For decades, the fossil-fuel industry has been underwriting a huge, successful campaign to lie about climate change. Like the tobacco industry before it, energy companies have created a body of pseudoscience, created by paid lackeys, and successfully co-opted the mainstream of the Republican Party to their “point of view.”
This week, that campaign took a serious body blow, as one of its leading pseudo-scientific voices was exposed as a liar and a fraud, having accepted millions of corporate dollars to pose as a climate-change skeptic.
To be clear, Climate Trutherism is a conspiracy theory. It’s not just that climate change isn’t real, or isn’t certain—it’s that the world’s leading climate scientists and climate organizations (who are all in agreement about it) are perpetrating what Senator James Inhofe calls The Greatest Hoax. This is all to, in Inhofe’s words, “dramatically and hugely increase regulation of each of our lives and business.”
Yet unlike 9/11 trutherism, and Obama-is-a-Muslim trutherism, the Climate Truther campaign has an air of respectability, a unanimous adherence among Republican presidential candidates. How is that possible?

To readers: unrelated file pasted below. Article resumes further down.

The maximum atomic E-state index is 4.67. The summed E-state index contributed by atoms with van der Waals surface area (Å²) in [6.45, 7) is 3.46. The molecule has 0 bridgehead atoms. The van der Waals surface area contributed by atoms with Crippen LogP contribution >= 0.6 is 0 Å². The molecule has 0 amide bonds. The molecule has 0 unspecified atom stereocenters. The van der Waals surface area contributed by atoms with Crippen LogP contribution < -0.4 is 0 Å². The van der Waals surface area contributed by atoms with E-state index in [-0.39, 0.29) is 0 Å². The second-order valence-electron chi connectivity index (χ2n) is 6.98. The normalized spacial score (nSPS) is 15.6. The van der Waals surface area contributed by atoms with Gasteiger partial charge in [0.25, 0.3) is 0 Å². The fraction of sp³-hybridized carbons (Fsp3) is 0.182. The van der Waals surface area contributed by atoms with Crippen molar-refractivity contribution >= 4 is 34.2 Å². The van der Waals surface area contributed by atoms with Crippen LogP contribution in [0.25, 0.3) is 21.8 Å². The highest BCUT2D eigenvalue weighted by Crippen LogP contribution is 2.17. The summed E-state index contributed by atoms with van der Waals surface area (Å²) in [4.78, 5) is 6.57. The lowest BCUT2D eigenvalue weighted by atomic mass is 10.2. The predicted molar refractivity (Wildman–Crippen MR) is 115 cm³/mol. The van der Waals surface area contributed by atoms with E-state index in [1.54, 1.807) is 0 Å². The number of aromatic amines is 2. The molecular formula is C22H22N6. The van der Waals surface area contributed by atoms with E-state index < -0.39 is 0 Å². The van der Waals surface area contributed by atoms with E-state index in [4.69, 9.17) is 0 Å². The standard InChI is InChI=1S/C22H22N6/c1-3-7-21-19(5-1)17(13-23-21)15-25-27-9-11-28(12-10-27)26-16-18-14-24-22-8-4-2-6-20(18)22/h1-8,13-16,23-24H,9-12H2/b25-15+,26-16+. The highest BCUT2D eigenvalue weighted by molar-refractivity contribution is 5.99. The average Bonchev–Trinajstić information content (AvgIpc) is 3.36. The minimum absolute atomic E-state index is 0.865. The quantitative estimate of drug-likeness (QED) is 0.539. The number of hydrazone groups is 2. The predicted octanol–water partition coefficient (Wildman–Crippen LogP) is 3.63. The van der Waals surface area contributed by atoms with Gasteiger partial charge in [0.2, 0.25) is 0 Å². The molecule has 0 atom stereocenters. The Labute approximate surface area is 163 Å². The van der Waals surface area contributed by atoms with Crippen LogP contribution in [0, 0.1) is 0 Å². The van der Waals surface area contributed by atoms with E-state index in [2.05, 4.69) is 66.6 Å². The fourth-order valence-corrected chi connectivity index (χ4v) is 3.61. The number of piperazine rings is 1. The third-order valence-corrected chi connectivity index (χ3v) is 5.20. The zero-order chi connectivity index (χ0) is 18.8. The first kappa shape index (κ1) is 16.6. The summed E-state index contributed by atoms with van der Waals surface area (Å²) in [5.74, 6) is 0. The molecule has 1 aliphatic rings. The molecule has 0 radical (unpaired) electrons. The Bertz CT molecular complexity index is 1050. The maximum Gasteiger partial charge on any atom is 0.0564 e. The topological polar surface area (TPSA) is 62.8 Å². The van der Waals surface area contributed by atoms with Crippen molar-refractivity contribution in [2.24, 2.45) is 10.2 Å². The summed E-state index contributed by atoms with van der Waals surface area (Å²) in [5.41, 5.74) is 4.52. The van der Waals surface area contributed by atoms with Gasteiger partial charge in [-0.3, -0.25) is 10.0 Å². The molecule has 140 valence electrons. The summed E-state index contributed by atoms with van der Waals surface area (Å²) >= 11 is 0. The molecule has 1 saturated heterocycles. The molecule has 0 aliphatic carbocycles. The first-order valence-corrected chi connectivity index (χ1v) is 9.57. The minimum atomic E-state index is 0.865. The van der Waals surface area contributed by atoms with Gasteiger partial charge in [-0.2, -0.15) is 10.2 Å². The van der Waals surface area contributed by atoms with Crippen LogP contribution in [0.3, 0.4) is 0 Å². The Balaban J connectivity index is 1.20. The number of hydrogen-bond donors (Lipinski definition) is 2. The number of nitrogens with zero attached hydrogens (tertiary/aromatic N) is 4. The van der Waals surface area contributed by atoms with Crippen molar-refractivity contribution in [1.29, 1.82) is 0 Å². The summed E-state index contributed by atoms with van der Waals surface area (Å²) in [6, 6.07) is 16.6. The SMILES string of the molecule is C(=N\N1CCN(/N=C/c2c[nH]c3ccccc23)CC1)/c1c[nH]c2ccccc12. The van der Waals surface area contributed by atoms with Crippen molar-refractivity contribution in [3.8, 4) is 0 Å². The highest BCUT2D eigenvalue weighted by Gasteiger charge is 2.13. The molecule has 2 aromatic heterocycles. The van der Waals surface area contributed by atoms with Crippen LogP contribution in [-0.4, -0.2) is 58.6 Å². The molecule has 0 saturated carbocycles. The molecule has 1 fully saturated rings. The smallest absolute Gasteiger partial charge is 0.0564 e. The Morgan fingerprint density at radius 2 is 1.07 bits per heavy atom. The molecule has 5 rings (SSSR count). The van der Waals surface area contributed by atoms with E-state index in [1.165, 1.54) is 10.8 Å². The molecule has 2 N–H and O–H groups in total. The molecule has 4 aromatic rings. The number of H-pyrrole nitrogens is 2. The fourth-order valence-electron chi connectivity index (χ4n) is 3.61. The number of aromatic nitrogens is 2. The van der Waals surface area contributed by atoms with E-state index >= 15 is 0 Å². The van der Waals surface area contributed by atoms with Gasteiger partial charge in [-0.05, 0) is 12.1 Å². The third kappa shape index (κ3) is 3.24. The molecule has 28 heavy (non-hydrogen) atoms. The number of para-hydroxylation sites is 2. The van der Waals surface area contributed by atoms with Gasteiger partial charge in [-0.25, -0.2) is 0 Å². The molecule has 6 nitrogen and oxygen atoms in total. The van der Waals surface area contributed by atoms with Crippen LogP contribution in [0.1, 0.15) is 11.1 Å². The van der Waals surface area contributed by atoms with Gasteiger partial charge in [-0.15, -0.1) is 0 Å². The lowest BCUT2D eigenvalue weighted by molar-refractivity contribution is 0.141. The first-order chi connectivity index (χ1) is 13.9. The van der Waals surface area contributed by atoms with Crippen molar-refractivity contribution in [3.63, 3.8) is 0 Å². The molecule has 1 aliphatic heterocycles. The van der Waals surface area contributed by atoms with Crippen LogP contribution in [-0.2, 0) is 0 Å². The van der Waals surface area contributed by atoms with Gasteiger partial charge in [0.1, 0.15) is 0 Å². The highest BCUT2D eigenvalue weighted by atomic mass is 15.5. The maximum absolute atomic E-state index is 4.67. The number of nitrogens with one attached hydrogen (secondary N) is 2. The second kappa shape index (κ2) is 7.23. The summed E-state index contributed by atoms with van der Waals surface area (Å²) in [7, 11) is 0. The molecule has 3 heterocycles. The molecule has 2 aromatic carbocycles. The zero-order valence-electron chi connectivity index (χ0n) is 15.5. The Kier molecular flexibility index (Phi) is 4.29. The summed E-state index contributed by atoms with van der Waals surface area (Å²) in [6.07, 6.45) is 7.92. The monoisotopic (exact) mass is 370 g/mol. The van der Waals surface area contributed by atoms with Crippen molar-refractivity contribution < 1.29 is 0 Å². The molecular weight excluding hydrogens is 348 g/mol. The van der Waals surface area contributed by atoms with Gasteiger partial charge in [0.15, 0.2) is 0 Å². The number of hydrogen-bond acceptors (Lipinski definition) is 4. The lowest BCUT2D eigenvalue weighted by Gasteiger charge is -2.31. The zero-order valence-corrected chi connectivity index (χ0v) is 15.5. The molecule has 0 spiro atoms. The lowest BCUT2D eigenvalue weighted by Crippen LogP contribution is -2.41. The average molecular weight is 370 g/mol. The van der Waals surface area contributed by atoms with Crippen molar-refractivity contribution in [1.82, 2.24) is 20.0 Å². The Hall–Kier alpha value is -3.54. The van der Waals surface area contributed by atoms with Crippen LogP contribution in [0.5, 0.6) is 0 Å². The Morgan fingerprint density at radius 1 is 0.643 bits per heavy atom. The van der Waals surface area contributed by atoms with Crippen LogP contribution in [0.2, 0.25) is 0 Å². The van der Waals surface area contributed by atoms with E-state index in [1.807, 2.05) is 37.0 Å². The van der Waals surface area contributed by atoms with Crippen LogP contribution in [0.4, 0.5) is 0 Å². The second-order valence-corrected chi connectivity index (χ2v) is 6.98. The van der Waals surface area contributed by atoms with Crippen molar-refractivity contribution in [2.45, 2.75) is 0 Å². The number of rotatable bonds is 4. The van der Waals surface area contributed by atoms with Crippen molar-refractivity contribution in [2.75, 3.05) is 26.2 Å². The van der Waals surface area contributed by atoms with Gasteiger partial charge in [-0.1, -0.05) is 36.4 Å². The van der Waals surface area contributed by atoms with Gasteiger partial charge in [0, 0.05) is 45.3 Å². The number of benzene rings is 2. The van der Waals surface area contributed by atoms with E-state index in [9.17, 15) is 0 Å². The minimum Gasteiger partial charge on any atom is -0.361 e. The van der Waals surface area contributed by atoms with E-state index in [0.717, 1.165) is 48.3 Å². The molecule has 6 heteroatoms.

The answer is money. Lots of money. Billions of dollars, in fact, spent to create an entire industry of scientists, publicists, think tanks, and legislative organizations.
Willie Soon, for example, should never have been given much credence in the first place. Like nearly all of the Climate Truthers’ scientists, he is not a climate expert. He’s not even an astrophysicist, as he is often presented. As The New York Times revealed, “He is a part-time employee of the Smithsonian Institution with a doctoral degree in aerospace engineering.”
This is par for the course. The Heartland Institute, one of the leading Climate Truther think-tanks, put together a poster (PDF) of “58 experts [who] don’t believe global warming is a crisis.”
But a review of those “experts” by The Daily Beast found that only three of the 58 actually have any credentials in climatology or atmospheric science. (16 are conservative political pundits, 11 are meteorologists, six are conservative economists, and the rest a hodgepodge.)
What’s not par for the course is Soon’s history of non-disclosure regarding his funding from the fossil-fuel industry, which was only revealed because, as an employee of the Smithsonian, the funding documents were covered by the Freedom of Information Act. Greenpeace obtained those documents and made them public.
To his funders, Soon called his scientific papers “deliverables.” To the scientific community, in violation of professional standards, he said nothing about having been paid to produce the “deliverables” by fossil-fuel interests, including the Southern Company (a utility holding company) and the Charles G. Koch Foundation.
Ironically, admitting his reliance on oil money might not have mattered much. One of the three actual atmospheric scientists out of the Heartland Institute’s 58 “experts,” Patrick Michaels, has admitted that 40 percent of his funding comes from fossil fuel industry groups.